Vindication, a trifle late

Remember Wes Clark’s “Ross Perot-crazy” idea that Iraq was only the first step in a Bush White House plan to take out a series of unfriendly regimes? Tony Blair says that was exactly the plan, at least in Cheney’s mind.

Remember when Andrew Sullivan called Wesley Clark “Ross Perot-crazy” for claiming that, for Cheney & Co., the invasion of Iraq was just the first step in a campaign that would eventually try to take out Iran and Syria, among others?

Well, Tony Blair now says that Cheney planned exactly that. In his new book, he writes that Cheney

thought the world had to be made anew and … it had to be done by force and with urgency. … He would have worked through the whole lot, Iraq, Syria, Iran, dealing with all their surrogates in the course of it, Hezbollah, Hamas, etc.

The fact that Blair apparently still thinks that Cheney’s plan might have been sound makes it more likely that the underlying memory is accurate.

If I were Clark, I wouldn’t hold my breath waiting for apologies. And of course the damage is long since done. But there must be some satisfaction in having been right.

Author: Mark Kleiman

Professor of Public Policy at the NYU Marron Institute for Urban Management and editor of the Journal of Drug Policy Analysis. Teaches about the methods of policy analysis about drug abuse control and crime control policy, working out the implications of two principles: that swift and certain sanctions don't have to be severe to be effective, and that well-designed threats usually don't have to be carried out. Books: Drugs and Drug Policy: What Everyone Needs to Know (with Jonathan Caulkins and Angela Hawken) When Brute Force Fails: How to Have Less Crime and Less Punishment (Princeton, 2009; named one of the "books of the year" by The Economist Against Excess: Drug Policy for Results (Basic, 1993) Marijuana: Costs of Abuse, Costs of Control (Greenwood, 1989) UCLA Homepage Curriculum Vitae Contact: Markarkleiman-at-gmail.com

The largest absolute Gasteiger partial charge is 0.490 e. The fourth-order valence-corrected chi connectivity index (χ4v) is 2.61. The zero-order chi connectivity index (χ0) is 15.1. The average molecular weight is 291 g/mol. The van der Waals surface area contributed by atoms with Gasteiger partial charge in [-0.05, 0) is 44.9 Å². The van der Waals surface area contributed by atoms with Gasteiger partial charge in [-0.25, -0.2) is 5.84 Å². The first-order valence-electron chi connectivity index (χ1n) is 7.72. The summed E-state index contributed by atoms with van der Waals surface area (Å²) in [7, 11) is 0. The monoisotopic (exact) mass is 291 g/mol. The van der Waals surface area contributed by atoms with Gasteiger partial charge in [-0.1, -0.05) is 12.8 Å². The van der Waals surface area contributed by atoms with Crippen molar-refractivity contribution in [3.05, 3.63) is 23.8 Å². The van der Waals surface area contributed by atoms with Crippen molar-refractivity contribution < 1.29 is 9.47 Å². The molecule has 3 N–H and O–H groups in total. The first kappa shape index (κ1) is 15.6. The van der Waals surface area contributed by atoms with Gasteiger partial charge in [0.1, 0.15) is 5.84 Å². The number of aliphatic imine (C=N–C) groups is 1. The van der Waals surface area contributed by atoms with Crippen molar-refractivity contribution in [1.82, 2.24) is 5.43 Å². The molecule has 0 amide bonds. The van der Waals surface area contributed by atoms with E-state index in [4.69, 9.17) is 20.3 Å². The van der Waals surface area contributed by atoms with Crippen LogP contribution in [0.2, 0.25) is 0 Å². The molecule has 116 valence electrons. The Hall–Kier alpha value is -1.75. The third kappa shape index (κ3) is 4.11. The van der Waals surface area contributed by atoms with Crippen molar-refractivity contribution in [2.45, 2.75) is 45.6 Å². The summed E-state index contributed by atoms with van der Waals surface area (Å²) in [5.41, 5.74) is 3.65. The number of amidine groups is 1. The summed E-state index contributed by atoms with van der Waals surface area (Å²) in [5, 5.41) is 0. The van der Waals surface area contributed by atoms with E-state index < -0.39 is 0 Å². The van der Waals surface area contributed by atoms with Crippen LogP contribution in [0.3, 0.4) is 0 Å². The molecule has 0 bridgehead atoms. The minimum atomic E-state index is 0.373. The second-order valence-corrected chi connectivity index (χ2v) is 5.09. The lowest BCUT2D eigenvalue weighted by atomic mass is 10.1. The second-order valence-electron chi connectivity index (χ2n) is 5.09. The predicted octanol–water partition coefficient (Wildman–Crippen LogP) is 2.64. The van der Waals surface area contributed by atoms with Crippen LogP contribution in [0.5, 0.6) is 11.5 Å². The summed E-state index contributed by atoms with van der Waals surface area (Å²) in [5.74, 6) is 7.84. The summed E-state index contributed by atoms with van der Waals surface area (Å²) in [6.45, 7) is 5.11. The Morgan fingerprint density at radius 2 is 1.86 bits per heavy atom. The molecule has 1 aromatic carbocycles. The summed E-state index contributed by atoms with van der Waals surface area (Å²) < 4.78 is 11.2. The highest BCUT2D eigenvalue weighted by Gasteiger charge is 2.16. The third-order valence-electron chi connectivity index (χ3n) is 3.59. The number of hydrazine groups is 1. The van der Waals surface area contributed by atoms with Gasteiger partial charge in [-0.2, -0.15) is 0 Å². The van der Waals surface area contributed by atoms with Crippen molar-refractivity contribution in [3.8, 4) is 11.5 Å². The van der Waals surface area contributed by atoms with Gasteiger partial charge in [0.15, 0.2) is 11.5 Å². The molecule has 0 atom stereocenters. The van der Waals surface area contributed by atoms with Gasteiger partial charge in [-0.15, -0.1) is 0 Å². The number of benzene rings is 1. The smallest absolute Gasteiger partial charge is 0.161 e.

8 thoughts on “Vindication, a trifle late”

  1. Well I hope so. Mr. W. Clark's would be the only satisfaction many of us are likely to see realized. Cold comfort to the millions of real lives impacted. What a travesty that dastardly people such as those who ginned up the attack on Iraq can get away with it unscathed.

  2. Beth, while I agree with your sentiment, you bring to mind a larger issue of historical justice. Compared with the havok they were responsible for, I'm not sure that there's much that could be done to them that would begin to compare – "eye for eye"-wise, and all that. I think the greater triumph would be the fact that we as a society would be at a place where we would be able to recognize what was done and hold our leaders accountable.

    But then, if we were that society maybe we never would have gone along with them in the first place. The war we got was maybe the war we deserved. And so trying to find some sense of justice – unable as we are to find it among our fellow citizenry – is going to have to occur in the ways in which we move forward in our messy, ideologically scattered and tangled politics. Sullivan is actually an interesting example of the front lines of that schism right now, in that he had supported the war, was essentially a neoconservative (if I've been able to figure out that term), but then lost faith in the Bush project and recalculated his political allegiances.